Both Niederhoff and the institute acknowledged that the rigid structure of the food supply chain has created interruptions.
The reduced meat output from processing plants came as consumer demand increased at grocery stores. With restaurants and schools closed because of the virus, the demand for meat that is packaged for food service and industrial use is down.
According to the institute, when demand in the food service sector dropped, the industry had to try to remake its processing facilities, trucking, everything down the line away from food services to retail products. That's something not all facilities are able or willing to do, creating a further disconnect in the food chain.
"There is a disruption currently in some percentage of our meat processing and that is potentially going to cause some short term disruption to the availability of meat, but it's not going to cause a long term disruption because the animals are still there," Niederhoff said. "It's just a matter of figuring out how we can get that processing back online or at increased capacity at open facilities in safe and healthy ways, or find other ways to get that meat processed and into the consumer supply chain."
Meat processing is like a toll booth at rush hour
Niederhoff said the current situation is like a toll booth at rush hour. The number of vehicles on the road remains the same, but toll booths are closing quickly and without warning, causing the flow of traffic to slow down and back up. Add in the complication that only certain vehicles can go to certain booths, and traffic may suddenly get worse for certain vehicles.
And while the country's frozen food inventory is often mentioned as a cushion to bridge any food gaps, the monthly figures released by the USDA show a 4% drop in frozen pork inventory from February to March, before the plants started closing. It's the largest drop since March 2014, according to USDA records.
Agriculture Secretary Sonny Perdue announced last week the department would be buying substantial amounts of meat to build up frozen storage supplies, help keep food banks stocked and ease the financial burden facing American farmers.
"The bigger impact is on the farmers. The farmers are going to have a much longer-term impact in terms of missed revenue and decrease the prices on their investments that they've already made," Niederhoff said.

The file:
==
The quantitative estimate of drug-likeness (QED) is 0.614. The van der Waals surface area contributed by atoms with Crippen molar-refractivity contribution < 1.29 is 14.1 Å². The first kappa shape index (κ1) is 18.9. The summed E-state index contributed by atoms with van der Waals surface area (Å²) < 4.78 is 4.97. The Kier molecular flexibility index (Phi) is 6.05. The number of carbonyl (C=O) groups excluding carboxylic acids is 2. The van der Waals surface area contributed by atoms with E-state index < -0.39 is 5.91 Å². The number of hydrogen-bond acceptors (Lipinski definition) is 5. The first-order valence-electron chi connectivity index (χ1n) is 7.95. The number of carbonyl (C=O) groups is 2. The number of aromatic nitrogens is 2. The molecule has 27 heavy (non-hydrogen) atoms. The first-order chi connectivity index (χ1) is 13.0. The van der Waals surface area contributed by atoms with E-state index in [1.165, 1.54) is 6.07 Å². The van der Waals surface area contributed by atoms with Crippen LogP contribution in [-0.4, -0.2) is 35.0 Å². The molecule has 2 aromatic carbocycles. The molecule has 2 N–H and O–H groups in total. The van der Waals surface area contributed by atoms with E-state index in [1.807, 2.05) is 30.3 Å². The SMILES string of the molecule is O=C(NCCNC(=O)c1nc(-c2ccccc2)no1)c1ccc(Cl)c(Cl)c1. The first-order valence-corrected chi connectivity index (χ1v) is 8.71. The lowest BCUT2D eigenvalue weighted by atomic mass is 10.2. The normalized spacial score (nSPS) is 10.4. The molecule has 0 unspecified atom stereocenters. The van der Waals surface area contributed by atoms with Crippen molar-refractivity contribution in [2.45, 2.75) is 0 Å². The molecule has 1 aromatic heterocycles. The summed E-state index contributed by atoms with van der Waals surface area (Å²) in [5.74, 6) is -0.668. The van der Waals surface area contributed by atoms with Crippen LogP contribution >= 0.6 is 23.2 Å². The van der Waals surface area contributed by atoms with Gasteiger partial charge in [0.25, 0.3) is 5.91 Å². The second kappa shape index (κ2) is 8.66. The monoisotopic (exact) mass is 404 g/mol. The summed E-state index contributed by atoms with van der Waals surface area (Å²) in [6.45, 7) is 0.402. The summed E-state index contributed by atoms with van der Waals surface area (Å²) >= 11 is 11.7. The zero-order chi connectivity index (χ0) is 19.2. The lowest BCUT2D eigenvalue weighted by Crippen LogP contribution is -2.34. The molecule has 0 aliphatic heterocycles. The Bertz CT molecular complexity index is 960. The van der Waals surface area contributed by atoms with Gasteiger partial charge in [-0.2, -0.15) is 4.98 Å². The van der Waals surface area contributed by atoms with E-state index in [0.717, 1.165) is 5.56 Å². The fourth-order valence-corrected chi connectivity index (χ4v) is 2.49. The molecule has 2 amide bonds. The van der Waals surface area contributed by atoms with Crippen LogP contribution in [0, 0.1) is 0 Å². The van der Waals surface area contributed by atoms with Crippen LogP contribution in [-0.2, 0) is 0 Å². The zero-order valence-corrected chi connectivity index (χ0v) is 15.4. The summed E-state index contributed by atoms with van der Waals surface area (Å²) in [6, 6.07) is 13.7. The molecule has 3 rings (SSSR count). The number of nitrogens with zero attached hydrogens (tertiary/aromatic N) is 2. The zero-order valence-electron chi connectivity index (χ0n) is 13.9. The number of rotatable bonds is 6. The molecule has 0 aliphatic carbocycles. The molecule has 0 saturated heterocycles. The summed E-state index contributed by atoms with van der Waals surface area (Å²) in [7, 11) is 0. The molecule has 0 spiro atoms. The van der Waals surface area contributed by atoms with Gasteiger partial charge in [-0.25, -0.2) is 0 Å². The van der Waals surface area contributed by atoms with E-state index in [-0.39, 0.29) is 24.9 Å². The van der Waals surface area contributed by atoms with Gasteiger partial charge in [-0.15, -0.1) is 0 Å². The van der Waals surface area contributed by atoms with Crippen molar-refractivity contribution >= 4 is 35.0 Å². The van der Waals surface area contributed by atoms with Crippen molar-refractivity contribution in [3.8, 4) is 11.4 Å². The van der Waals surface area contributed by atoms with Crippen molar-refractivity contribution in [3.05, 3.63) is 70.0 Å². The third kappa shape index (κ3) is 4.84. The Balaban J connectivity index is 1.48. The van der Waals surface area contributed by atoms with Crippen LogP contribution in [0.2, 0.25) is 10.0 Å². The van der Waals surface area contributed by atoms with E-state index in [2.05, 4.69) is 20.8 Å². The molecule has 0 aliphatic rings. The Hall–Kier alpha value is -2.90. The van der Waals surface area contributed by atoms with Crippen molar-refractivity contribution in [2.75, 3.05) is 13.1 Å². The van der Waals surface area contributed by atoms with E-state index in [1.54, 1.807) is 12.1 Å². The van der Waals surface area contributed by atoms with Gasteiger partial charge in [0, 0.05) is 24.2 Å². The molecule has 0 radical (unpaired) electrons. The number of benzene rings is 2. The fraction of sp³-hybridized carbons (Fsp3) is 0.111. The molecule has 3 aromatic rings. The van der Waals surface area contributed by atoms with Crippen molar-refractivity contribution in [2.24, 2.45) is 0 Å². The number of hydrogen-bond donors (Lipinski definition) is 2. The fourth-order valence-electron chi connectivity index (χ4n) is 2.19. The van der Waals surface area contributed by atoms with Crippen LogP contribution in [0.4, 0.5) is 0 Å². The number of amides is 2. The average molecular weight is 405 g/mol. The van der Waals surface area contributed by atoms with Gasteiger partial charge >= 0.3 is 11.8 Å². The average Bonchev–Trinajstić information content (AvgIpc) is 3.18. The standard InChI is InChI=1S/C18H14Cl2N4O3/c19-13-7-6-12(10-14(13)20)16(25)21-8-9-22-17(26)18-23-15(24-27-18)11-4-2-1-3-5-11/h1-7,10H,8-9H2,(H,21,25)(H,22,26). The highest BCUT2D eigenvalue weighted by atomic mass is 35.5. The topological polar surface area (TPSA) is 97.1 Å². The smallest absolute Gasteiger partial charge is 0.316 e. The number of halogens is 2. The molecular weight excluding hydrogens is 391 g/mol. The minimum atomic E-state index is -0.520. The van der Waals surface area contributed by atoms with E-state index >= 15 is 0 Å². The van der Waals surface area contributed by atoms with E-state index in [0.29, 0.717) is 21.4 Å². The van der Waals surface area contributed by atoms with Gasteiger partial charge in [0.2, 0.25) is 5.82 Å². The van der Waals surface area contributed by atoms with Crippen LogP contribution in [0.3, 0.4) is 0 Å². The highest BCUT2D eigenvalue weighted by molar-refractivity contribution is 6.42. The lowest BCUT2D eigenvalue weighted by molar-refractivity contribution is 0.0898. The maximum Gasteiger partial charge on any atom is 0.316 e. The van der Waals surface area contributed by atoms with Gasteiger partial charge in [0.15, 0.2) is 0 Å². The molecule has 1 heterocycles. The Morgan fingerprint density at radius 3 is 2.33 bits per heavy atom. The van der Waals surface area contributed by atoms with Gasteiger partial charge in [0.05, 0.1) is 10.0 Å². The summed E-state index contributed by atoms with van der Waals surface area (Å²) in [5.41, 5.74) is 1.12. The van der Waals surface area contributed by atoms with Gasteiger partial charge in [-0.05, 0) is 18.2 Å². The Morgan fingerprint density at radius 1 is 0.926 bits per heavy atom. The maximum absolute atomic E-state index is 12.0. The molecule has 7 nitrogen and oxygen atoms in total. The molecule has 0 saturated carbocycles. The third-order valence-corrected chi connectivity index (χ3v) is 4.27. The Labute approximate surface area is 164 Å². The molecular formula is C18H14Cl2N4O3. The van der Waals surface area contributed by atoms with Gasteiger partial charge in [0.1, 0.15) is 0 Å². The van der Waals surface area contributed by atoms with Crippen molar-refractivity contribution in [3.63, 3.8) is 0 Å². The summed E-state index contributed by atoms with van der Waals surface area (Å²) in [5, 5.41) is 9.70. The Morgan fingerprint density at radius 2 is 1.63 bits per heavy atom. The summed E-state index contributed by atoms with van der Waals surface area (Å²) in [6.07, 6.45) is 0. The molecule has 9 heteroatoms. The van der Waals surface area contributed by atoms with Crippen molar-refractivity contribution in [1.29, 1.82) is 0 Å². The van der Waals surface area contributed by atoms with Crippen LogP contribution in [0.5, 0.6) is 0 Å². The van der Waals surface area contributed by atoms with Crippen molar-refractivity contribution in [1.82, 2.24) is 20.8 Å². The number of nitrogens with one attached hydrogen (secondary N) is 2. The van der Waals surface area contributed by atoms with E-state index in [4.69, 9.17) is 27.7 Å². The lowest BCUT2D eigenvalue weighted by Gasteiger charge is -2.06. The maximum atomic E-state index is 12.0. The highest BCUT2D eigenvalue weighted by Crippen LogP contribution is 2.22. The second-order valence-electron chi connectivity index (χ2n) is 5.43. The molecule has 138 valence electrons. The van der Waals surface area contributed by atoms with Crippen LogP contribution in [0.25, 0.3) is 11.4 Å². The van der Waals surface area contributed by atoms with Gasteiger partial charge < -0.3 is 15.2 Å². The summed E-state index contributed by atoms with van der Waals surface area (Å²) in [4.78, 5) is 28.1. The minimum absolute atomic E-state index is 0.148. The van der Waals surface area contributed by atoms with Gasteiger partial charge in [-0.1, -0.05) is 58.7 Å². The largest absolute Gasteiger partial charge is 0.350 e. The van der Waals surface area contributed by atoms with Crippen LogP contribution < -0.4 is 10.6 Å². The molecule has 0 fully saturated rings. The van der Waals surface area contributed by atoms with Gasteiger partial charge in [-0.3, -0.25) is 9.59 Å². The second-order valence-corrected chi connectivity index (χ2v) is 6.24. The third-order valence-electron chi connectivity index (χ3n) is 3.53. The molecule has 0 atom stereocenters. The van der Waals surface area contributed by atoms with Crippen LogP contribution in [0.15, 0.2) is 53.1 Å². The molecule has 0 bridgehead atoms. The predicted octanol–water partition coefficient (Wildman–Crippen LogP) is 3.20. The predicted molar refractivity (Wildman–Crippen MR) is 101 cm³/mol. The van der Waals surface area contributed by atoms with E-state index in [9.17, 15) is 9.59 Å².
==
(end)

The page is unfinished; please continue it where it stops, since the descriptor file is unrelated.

Jim Monroe of the National Pork Producers Council said the current USDA bailouts for farmers related to pandemic aren't enough to save an already struggling industry at the front end of the food supply chain.
"It's created two crises, a financial crisis and an animal welfare crisis. The financial crisis is because there's too many hogs with nowhere to go. Their values had dropped," Munroe said. "You've got an overcrowding challenge on farms, around each animal having enough access to water and feed. And at what are you forced into a really tragic decision because you can't properly care for all these animals?"
Munroe said the industry is hitting that point, where farmers may have to start euthanizing hogs that have grown too large to fit on the processing lines.
NAMI, Munroe and Niederhoff all stressed the importance of the federal government allowing for flexibility in the industry and providing official Covid-19 related regulations. They suggested the federal government stepping in to assist with increased Covid-19 testing of processing plant employees, noting that without that, plants will likely keep shuttering due to massive outbreaks, potentially causing irreversible damage.
"It is a desperate situation for the farmer and for the long-term good of the pork production system. We need to help our hog farmers now, otherwise I think there could be long term consequences, a less competitive industry. That's never good for consumers," Munroe said. "I think we're looking at a complete restructuring of the industry if we don't get a handle on this soon."